• The latest opinion polls show Josefina Vazquez Mota, candidate of the ruling party, gaining on frontrunner Enrique Peña Nieto in the race for Mexico’s presidential elections, reports Reuters. The poll puts Vazquez up 8 points from a January poll to 29 percent, while Peña fell 5 points to 36. Peña has lost credibility with blunders such as struggling to name his favorite books, and with the revelation that he fathered children in two extramarital affair with two different women while married to his first wife, who died.
  • The Economist looks at Sao Paulo’s mayoral race, which has been shaken up by the entrance of former mayor Jose Serra. He was the main rival to Dilma Rousseff in the 2010 presidential elections, and his election will make it harder for the governing Workers’ Party to win the city and state of Sao Paulo.
  • The WSJ reports on Brazil’s battle to prevent its currency, the real, from over-appreciating. It has already gone up 9 percent against the dollar this year. President Rousseff criticized the monetary policies of developed countries for “cannabilizing” energy markets.
  • In two more pieces from the Economist, the magazine looks at advances against guerrilla groups in Colombia and Peru. It notes the FARC’s promise to cease kidnapping for ransom, saying that “Colombia just might be witnessing the beginning of the end of the FARC,” and the capture of a leader of the Shining Path, commenting; “Though the Shining Path is much weaker than the FARC, like Juan Manuel Santos in Colombia Mr Humala would like to be the president who saw the end of his country’s guerrillas.”
  • Colombia's FARC rebels have announce an “armed strike” in Quibdo, in the Pacific region. Transport companies have suspended buses on routes from the interior of the country to the city, according to El Tiempo. The guerrillas announced the strike by distributing flyers banning all transport in the area from March 1 to 8.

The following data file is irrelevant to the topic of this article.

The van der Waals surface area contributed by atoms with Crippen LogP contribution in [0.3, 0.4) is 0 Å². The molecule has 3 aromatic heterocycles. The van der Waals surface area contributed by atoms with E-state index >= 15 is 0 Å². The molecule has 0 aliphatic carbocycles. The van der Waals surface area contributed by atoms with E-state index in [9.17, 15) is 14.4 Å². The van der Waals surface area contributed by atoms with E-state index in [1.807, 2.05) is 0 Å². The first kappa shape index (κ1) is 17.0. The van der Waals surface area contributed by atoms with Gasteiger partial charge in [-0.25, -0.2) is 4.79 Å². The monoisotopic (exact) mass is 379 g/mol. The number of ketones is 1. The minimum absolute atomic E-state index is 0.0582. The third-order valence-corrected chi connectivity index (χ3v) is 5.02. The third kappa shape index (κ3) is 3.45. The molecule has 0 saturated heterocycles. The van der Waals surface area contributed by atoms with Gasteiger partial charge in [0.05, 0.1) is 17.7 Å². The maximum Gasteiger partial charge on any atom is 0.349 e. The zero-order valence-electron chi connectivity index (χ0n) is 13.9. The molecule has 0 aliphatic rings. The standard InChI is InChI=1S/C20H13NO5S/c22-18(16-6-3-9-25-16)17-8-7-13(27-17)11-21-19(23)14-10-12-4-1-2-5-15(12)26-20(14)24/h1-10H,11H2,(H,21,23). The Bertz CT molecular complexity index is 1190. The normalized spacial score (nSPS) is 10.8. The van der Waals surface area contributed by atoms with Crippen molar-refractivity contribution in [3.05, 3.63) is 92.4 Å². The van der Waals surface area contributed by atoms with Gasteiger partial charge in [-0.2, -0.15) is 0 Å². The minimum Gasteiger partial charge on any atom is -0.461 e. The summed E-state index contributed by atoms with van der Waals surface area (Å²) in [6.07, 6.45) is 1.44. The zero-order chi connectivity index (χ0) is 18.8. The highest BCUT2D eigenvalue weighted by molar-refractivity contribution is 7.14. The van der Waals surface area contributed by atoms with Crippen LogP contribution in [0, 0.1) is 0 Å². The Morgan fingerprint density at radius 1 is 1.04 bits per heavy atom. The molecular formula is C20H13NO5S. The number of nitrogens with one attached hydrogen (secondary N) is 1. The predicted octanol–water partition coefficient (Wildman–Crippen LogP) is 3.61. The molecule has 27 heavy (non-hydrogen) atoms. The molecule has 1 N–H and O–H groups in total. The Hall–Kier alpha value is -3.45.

• The Organization of American States has warned of the threat drug trafficking groups pose to elections in Latin America, not only threatening politicians but even putting their own candidates forward, reports the AP.
  • Haiti’s President Michael Martelly has named Foreign Affairs Minister Laurent Lamothe as his pick to replace Prime Minister Garry Conille, who resigned last weekend, reports the Miami Herald. The newspaper describes the nominee as “A self-made entrepreneur and former tennis star.” The challenge will be getting parliament to approve the appointment -- it slapped down the president’s two nominations before Conille, causing a five-month delay when Martelly was elected last year.
  • The LA Times reports that Mississippi is considering a tough, Alabama-style law on immigration, with proponents arguing that this is necessary to bring down unemployment. According to the article, Republican politicians have credited Alabama’s crackdown with the state’s dramatic drop in unemployment in the final months of 2011.
  • Mike Allison of Central American Politics has a piece on Al Jazeera on the gaps in the study of El Salvador’s civil war, reporting from a conference on the subject. One of the points he makes is that, while government security forces were responsible for most human rights violations, the use of violence by the FMLN guerrillas has not received enough attention.
  • The Center for Strategic and International Studies has released a report on police reform in Latin America, and what the US’s role should be in aiding the process.
  • The NYT reports on a hydroelectric dam project in Patagonia, southern Chile, which is stirring up protest and threatens to change the lifestyle of the gaucho cattle farmers.